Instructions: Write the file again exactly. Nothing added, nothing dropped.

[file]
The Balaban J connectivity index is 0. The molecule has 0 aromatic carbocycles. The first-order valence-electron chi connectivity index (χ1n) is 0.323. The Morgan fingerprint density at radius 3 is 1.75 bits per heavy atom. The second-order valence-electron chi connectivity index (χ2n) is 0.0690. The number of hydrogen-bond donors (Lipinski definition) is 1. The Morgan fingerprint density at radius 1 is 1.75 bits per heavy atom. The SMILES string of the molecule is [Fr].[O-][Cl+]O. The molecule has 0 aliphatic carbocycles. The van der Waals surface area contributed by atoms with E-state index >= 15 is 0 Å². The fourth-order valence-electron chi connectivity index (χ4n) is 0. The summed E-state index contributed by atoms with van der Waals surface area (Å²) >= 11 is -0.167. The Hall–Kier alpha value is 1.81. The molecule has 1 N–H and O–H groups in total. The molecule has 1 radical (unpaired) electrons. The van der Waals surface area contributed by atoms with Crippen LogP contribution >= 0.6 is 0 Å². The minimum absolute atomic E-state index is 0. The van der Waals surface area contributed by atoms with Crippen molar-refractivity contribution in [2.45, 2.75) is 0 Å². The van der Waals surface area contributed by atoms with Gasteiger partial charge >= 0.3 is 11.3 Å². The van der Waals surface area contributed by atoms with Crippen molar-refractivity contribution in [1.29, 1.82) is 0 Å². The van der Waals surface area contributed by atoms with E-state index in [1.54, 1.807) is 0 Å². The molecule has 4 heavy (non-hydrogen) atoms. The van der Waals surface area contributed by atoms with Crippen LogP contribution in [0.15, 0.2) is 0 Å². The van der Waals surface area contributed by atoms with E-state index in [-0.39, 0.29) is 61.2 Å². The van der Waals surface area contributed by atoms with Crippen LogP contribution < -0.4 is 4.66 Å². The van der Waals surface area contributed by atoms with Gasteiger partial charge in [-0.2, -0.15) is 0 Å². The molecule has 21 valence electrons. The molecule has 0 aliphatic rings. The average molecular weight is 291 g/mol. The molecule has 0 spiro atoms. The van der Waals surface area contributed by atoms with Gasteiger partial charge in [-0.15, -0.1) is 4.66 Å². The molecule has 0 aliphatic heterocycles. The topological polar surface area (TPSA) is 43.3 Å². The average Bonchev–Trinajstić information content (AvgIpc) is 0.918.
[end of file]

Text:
The Balaban J connectivity index is 0. The molecule has 0 aromatic carbocycles. The first-order valence-electron chi connectivity index (χ1n) is 0.323. The Morgan fingerprint density at radius 3 is 1.75 bits per heavy atom. The second-order valence-electron chi connectivity index (χ2n) is 0.0690. The number of hydrogen-bond donors (Lipinski definition) is 1. The Morgan fingerprint density at radius 1 is 1.75 bits per heavy atom. The SMILES string of the molecule is [Fr].[O-][Cl+]O. The molecule has 0 aliphatic carbocycles. The van der Waals surface area contributed by atoms with E-state index >= 15 is 0 Å². The fourth-order valence-electron chi connectivity index (χ4n) is 0. The summed E-state index contributed by atoms with van der Waals surface area (Å²) >= 11 is -0.167. The Hall–Kier alpha value is 1.81. The molecule has 1 N–H and O–H groups in total. The molecule has 1 radical (unpaired) electrons. The van der Waals surface area contributed by atoms with Crippen LogP contribution >= 0.6 is 0 Å². The minimum absolute atomic E-state index is 0. The van der Waals surface area contributed by atoms with Crippen molar-refractivity contribution in [2.45, 2.75) is 0 Å². The van der Waals surface area contributed by atoms with Gasteiger partial charge >= 0.3 is 11.3 Å². The van der Waals surface area contributed by atoms with Crippen molar-refractivity contribution in [1.29, 1.82) is 0 Å². The van der Waals surface area contributed by atoms with E-state index in [1.54, 1.807) is 0 Å². The molecule has 4 heavy (non-hydrogen) atoms. The van der Waals surface area contributed by atoms with Crippen LogP contribution in [0.15, 0.2) is 0 Å². The van der Waals surface area contributed by atoms with E-state index in [-0.39, 0.29) is 61.2 Å². The van der Waals surface area contributed by atoms with Crippen LogP contribution < -0.4 is 4.66 Å². The van der Waals surface area contributed by atoms with Gasteiger partial charge in [-0.2, -0.15) is 0 Å². The molecule has 21 valence electrons. The molecule has 0 aliphatic rings. The average molecular weight is 291 g/mol. The molecule has 0 spiro atoms. The van der Waals surface area contributed by atoms with Gasteiger partial charge in [-0.15, -0.1) is 4.66 Å². The molecule has 0 aliphatic heterocycles. The topological polar surface area (TPSA) is 43.3 Å². The average Bonchev–Trinajstić information content (AvgIpc) is 0.918.